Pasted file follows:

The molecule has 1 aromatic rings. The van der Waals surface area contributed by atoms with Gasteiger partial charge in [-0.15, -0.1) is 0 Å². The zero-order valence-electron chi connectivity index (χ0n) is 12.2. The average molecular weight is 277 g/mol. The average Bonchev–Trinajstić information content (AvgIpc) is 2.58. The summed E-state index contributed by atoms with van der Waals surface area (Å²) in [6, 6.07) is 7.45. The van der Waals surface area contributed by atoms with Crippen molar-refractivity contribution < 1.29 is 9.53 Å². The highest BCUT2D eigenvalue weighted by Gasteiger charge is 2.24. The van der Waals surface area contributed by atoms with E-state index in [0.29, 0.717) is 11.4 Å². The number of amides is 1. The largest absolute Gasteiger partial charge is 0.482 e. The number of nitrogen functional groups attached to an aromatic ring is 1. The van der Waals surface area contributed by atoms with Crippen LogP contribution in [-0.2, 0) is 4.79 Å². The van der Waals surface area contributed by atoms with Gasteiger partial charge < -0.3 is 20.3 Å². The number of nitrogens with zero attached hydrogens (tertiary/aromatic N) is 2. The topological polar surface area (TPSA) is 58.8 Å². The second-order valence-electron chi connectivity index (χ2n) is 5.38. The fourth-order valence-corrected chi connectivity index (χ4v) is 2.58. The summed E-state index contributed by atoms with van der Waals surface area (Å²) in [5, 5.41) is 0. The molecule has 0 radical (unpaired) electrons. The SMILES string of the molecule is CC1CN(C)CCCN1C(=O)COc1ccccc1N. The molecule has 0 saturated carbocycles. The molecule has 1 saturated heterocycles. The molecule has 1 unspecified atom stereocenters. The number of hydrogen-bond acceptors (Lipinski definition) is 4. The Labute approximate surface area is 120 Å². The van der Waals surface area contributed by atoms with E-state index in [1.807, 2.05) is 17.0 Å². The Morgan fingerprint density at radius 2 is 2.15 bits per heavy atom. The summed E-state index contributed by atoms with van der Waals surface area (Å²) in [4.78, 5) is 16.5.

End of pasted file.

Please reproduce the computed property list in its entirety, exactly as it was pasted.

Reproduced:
The molecule has 1 aromatic rings. The van der Waals surface area contributed by atoms with Gasteiger partial charge in [-0.15, -0.1) is 0 Å². The zero-order valence-electron chi connectivity index (χ0n) is 12.2. The average molecular weight is 277 g/mol. The average Bonchev–Trinajstić information content (AvgIpc) is 2.58. The summed E-state index contributed by atoms with van der Waals surface area (Å²) in [6, 6.07) is 7.45. The van der Waals surface area contributed by atoms with Crippen molar-refractivity contribution < 1.29 is 9.53 Å². The highest BCUT2D eigenvalue weighted by Gasteiger charge is 2.24. The van der Waals surface area contributed by atoms with E-state index in [0.29, 0.717) is 11.4 Å². The number of amides is 1. The largest absolute Gasteiger partial charge is 0.482 e. The number of nitrogen functional groups attached to an aromatic ring is 1. The van der Waals surface area contributed by atoms with Crippen LogP contribution in [-0.2, 0) is 4.79 Å². The van der Waals surface area contributed by atoms with Gasteiger partial charge < -0.3 is 20.3 Å². The number of nitrogens with zero attached hydrogens (tertiary/aromatic N) is 2. The topological polar surface area (TPSA) is 58.8 Å². The second-order valence-electron chi connectivity index (χ2n) is 5.38. The fourth-order valence-corrected chi connectivity index (χ4v) is 2.58. The summed E-state index contributed by atoms with van der Waals surface area (Å²) in [5, 5.41) is 0. The molecule has 0 radical (unpaired) electrons. The SMILES string of the molecule is CC1CN(C)CCCN1C(=O)COc1ccccc1N. The molecule has 0 saturated carbocycles. The molecule has 1 saturated heterocycles. The molecule has 1 unspecified atom stereocenters. The number of hydrogen-bond acceptors (Lipinski definition) is 4. The Labute approximate surface area is 120 Å². The van der Waals surface area contributed by atoms with E-state index in [1.807, 2.05) is 17.0 Å². The Morgan fingerprint density at radius 2 is 2.15 bits per heavy atom. The summed E-state index contributed by atoms with van der Waals surface area (Å²) in [4.78, 5) is 16.5.